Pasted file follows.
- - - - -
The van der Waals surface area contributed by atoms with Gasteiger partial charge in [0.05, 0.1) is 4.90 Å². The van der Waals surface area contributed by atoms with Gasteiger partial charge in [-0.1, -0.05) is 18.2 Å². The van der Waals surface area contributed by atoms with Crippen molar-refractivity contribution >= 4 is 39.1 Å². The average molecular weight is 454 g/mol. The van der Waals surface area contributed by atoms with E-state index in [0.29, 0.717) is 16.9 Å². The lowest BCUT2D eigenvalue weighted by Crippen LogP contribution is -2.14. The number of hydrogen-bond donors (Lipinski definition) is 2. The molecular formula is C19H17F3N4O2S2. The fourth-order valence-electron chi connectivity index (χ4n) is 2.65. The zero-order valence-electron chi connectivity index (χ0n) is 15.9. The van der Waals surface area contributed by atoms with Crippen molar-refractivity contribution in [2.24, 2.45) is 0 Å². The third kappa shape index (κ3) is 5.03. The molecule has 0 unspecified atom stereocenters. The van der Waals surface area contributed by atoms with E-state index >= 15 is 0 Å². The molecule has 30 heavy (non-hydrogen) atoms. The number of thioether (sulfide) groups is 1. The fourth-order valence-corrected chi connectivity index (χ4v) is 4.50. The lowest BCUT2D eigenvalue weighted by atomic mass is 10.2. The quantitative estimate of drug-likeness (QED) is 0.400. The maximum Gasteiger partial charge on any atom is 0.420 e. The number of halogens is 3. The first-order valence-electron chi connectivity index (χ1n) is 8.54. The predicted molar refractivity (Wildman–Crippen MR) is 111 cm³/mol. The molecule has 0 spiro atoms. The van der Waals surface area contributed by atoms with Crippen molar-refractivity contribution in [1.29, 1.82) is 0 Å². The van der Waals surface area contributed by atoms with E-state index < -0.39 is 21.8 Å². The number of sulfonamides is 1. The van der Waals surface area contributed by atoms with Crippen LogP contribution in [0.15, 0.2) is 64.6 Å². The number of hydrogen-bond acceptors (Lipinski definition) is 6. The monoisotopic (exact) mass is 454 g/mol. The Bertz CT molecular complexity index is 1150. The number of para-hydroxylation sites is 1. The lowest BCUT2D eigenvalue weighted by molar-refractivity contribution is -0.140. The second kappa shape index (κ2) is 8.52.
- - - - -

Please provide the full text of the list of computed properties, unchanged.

The van der Waals surface area contributed by atoms with Gasteiger partial charge in [0.05, 0.1) is 4.90 Å². The van der Waals surface area contributed by atoms with Gasteiger partial charge in [-0.1, -0.05) is 18.2 Å². The van der Waals surface area contributed by atoms with Crippen molar-refractivity contribution >= 4 is 39.1 Å². The average molecular weight is 454 g/mol. The van der Waals surface area contributed by atoms with E-state index in [0.29, 0.717) is 16.9 Å². The lowest BCUT2D eigenvalue weighted by Crippen LogP contribution is -2.14. The number of hydrogen-bond donors (Lipinski definition) is 2. The molecular formula is C19H17F3N4O2S2. The fourth-order valence-electron chi connectivity index (χ4n) is 2.65. The zero-order valence-electron chi connectivity index (χ0n) is 15.9. The van der Waals surface area contributed by atoms with Crippen molar-refractivity contribution in [2.24, 2.45) is 0 Å². The third kappa shape index (κ3) is 5.03. The molecule has 0 unspecified atom stereocenters. The van der Waals surface area contributed by atoms with E-state index >= 15 is 0 Å². The molecule has 30 heavy (non-hydrogen) atoms. The number of thioether (sulfide) groups is 1. The fourth-order valence-corrected chi connectivity index (χ4v) is 4.50. The lowest BCUT2D eigenvalue weighted by atomic mass is 10.2. The quantitative estimate of drug-likeness (QED) is 0.400. The maximum Gasteiger partial charge on any atom is 0.420 e. The number of halogens is 3. The first-order valence-electron chi connectivity index (χ1n) is 8.54. The predicted molar refractivity (Wildman–Crippen MR) is 111 cm³/mol. The molecule has 0 spiro atoms. The van der Waals surface area contributed by atoms with Crippen molar-refractivity contribution in [1.29, 1.82) is 0 Å². The van der Waals surface area contributed by atoms with E-state index < -0.39 is 21.8 Å². The number of sulfonamides is 1. The van der Waals surface area contributed by atoms with Crippen LogP contribution in [0.15, 0.2) is 64.6 Å². The number of hydrogen-bond acceptors (Lipinski definition) is 6. The monoisotopic (exact) mass is 454 g/mol. The Bertz CT molecular complexity index is 1150. The number of para-hydroxylation sites is 1. The lowest BCUT2D eigenvalue weighted by molar-refractivity contribution is -0.140. The second kappa shape index (κ2) is 8.52.